Key question: How stressed out are you right now?
The scenario: You rarely see your friend without a cup of coffee in her hand. And when you do, it's because she's holding an energy drink.
The hope: That when it comes to a compound found naturally in a drink brewed from beans—a magical fruit!—it really is the "more the merrier".
What to consider: "Caffeine is a powerful stimulant," says Alicia Romano, a registered dietitian with Tufts Medical Center. Accordingly, the buzzkill USDA, which issues (sometimes conservative) guidelines on the ingestion of pleasurable substances, recommends cutting yourself off at 400 milligrams per day.
The caffeine content of drip coffee varies by bean, roasting style, and brewing method, but it's usually between 95 and 200 milligrams per 8 ounces. That means you could have between three and five cups before it feels like there's a bouncy house inside your head. But you also have to factor in lattes and cappuccinos—those contain 75 milligrams per shot of espresso, at least at Starbucks—as well as chocolate, tea, diet soda, vodka–Red Bulls, and even caffeinated peanut butter and jerky. (Yes, they're a thing, and yes, they're gross.)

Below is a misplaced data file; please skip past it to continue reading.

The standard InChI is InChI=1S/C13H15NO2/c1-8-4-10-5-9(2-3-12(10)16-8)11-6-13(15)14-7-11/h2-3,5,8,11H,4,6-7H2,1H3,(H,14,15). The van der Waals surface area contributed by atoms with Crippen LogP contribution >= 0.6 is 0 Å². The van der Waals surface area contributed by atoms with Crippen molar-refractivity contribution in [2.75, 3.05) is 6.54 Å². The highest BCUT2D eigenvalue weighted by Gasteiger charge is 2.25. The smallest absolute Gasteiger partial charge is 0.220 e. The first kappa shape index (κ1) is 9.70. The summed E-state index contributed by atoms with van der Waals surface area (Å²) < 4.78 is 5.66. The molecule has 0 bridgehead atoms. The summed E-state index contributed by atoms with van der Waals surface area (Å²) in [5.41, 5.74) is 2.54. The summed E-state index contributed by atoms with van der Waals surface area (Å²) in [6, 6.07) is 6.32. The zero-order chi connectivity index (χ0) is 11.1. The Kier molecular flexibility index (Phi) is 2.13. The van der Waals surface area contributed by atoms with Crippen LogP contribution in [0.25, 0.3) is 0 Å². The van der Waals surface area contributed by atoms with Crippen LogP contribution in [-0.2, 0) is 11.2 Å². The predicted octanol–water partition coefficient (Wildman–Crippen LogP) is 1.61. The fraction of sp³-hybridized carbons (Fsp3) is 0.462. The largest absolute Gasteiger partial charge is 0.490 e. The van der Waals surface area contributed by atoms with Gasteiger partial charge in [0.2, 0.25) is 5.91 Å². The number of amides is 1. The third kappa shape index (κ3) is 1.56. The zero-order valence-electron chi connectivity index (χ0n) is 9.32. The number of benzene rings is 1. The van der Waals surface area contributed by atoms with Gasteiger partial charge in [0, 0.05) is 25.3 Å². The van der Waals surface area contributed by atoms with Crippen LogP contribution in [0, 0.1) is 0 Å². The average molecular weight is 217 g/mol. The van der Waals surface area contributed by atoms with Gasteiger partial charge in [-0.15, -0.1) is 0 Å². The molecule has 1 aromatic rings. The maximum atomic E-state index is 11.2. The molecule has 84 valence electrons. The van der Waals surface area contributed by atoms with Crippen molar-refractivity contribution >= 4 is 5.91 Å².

The worst that could happen: Washing down NoDoz with Monsters could lead to heart palpitations, tremors, and irregular heartbeat, says Romano. Last year, a Japanese man died of a caffeine overdose, but experts say you'd likely have to drink 140 cups of coffee in one day to meet the same fate.
What will probably happen: In the short run, overdoing it will take you from feeling perky and focused to being a nervous, nauseous, irritable insomniac. Long run? You'll likely be fine, especially if you get most of your caffeine from coffee (as opposed to energy drinks, which often contain sugar and other unhealthy ingredients). Three to five cups of caffeinated coffee a day has even been associated with a lower risk of cardiovascular disease, Alzheimer's and Parkinson's.
What to do: Feel fine standing by while your friend caffeinates, unless her frayed nerves start showing. In that case, she can start by keeping tabs on her caffeine intake for a few days. (She won't typically find caffeine content listed on packaging, but she can dig it up in the USDA's database.) Going cold turkey will probably give you a headache, so start by making one of your coffees decaf or switching from black tea to herbal. And definitely cut out the herky-jerky.
photo via Shutterstock
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